Seyfarth Synopsis: The New York State Department of Labor has issued guidance concerning the recently enacted Salary History Ban. The guidance covers, among other topics, whether employers can consider the salaries of current employees for promotion, the reach of the law, and what other questions employers are permitted to ask.
In July 2019, Governor Cuomo signed into law a salary history ban. (See our prior alert here). The law went into effect on January 6, 2020, and the New York State Department of Labor recently issued guidance about the law.
New York State joined many other states and jurisdictions with a salary history ban that applies to applicants for employment.1 The guidance provides further clarification as to the scope of the law and what is permissible with respect to both prospective and current employees.
Scope of the Law
- This law applies to any position that will be based primarily in New York State, even if the interview process takes place virtually, via telephone or in another state. The law applies to all public and private employers in New York State, even if the employer is not based in New York.
- This law does not apply to bona fide independent contractors, freelance workers or other contract workers unless they are to work through an employment agency.
- An “applicant” is an individual who “took an affirmative step to seek employment with the employer,” who is not currently employed with the employer, or the employer’s parent company or subsidiary. Applicants include part-time, seasonal and temporary workers, regardless of their immigration status. The law also applies to current employees, which is further explained below.
- Employers are prohibited from, either orally or in writing, personally or through an agent (directly or indirectly), asking any information concerning an applicant’s salary history information or seeking such information from a separate source.
- “Salary history information” includes both compensation and benefits.
- Employers cannot rely on the information as a factor in determining whether to interview, offer employment, or determine what salary to offer.
- The law still permits an applicant to voluntarily disclose their salary history information as long as it is being done without prompting from the prospective employer.
- An employer may not pose an “optional” salary history question to encourage an applicant to voluntarily disclose their salary history.
- Employers may ask an applicant for their salary expectations.
Unlike some of the other salary history bans, this law also applies to current employees. Since employers already have the salary information for current employees, the law, as written, is unclear as to the extent, if any, employers could consider current compensation for internal applicants. The guidance provides further clarification:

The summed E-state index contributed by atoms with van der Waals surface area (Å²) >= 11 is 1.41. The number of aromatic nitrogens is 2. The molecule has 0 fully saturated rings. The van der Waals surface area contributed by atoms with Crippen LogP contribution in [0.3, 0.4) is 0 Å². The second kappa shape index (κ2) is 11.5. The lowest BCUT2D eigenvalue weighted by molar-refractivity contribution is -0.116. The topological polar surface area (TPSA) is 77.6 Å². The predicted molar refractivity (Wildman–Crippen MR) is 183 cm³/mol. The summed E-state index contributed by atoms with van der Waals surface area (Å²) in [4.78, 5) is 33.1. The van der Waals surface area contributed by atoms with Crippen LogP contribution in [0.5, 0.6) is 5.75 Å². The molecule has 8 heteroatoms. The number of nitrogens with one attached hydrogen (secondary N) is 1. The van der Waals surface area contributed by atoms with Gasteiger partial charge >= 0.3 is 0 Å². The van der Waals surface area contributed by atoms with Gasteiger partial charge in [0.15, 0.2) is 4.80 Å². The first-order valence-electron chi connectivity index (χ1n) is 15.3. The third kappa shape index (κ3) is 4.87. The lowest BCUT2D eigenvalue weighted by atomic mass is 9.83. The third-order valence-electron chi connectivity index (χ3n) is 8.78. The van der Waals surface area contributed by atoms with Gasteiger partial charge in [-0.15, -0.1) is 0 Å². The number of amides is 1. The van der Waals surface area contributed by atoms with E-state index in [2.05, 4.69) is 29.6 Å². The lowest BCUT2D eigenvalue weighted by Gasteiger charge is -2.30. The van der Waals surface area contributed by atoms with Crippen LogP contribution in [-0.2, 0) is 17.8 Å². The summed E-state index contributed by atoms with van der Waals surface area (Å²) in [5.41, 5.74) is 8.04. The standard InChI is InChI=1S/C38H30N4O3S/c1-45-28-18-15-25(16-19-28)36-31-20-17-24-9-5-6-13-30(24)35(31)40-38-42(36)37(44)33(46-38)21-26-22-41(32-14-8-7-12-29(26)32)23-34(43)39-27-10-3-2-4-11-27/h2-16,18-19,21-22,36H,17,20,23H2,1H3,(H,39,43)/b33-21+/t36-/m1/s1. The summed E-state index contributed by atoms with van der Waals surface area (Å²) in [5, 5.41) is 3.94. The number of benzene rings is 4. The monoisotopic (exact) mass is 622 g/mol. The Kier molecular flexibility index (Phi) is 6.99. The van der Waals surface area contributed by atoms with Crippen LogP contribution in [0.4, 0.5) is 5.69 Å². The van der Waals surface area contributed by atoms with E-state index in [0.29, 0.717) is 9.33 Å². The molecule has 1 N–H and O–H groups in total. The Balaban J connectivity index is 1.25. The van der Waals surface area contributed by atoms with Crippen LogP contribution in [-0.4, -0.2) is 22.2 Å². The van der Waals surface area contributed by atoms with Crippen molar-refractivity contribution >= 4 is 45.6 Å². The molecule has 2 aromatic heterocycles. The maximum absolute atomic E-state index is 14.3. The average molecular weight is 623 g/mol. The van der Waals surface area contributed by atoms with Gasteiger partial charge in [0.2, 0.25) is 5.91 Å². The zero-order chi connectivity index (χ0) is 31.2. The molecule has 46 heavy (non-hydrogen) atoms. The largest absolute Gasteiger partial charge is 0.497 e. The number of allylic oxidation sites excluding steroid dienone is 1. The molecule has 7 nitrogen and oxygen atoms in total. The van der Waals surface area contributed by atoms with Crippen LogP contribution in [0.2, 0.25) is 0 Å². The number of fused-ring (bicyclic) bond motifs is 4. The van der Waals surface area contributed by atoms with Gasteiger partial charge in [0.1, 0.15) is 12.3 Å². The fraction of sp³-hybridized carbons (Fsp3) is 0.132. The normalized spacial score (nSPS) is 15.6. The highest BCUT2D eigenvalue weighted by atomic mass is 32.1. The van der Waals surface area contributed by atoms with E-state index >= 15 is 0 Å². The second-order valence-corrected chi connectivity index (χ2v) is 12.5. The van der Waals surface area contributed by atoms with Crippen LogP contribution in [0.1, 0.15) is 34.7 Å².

- Employers cannot request prior salary history information for prior employers from current employees as a condition of being interviewed or considered for a promotion.
- Employers may consider information already in their possession, such as current salary or benefits, for existing employees.
- As an example, the Department of Labor stated that an employer may use an employee’s current salary to calculate a raise but may not ask that employee about pay from other jobs.
The Hiring Process
Job applications must eliminate questions seeking an applicant’s current or past salary, as well as any optional salary history question. The guidance suggests that employers may wish to proactively state in job postings that it does not seek salary history information from job applicants, but the statement is not a requirement of the law. However, employers are not required to post or set a pay scale for an open position. The law specifically prohibits an employer from retaliating against an applicant or employee for refusing to provide their salary history or complaining about an alleged violation of the law.
Interaction with Other Laws
Employers may require salary history information only if it is required pursuant to federal law, state or local law in effect as of January 6, 2020. Plus, there may be additional protections under local laws, such as New York City, Albany County, Westchester County, and Suffolk County.
While an employer may seek to confirm wages or salary history only when an applicant voluntarily discloses, the employer is prohibited from relying on such information to justify a pay difference between employees of different or various protected classes who are performing substantially similar work as this violates the pay equity law.
Employers should immediately ensure that they are meeting these requirements, and train recruiters and hiring managers to refrain from asking about salary history. As always, Seyfarth Shaw LLP and its attorneys are available to assist employers with ensuring compliance.
1 Fourteen states (Alabama*, California, Colorado, Connecticut, Delaware, Hawaii, Illinois, Maine, Massachusetts, New Jersey, Oregon, Vermont, Washington, and now New York), nine cities or counties (San Francisco, CA, Kansas City, MO, New York City, NY, Albany County, NY, Suffolk County, NY, Westchester County, NY, Cincinnati, OH, Toledo, OH, and Philadelphia, PA) and one Territory (Puerto Rico) have passed salary history bans. *Note: The Alabama and Philadelphia do not outright ban soliciting salary history but do restrict its use.
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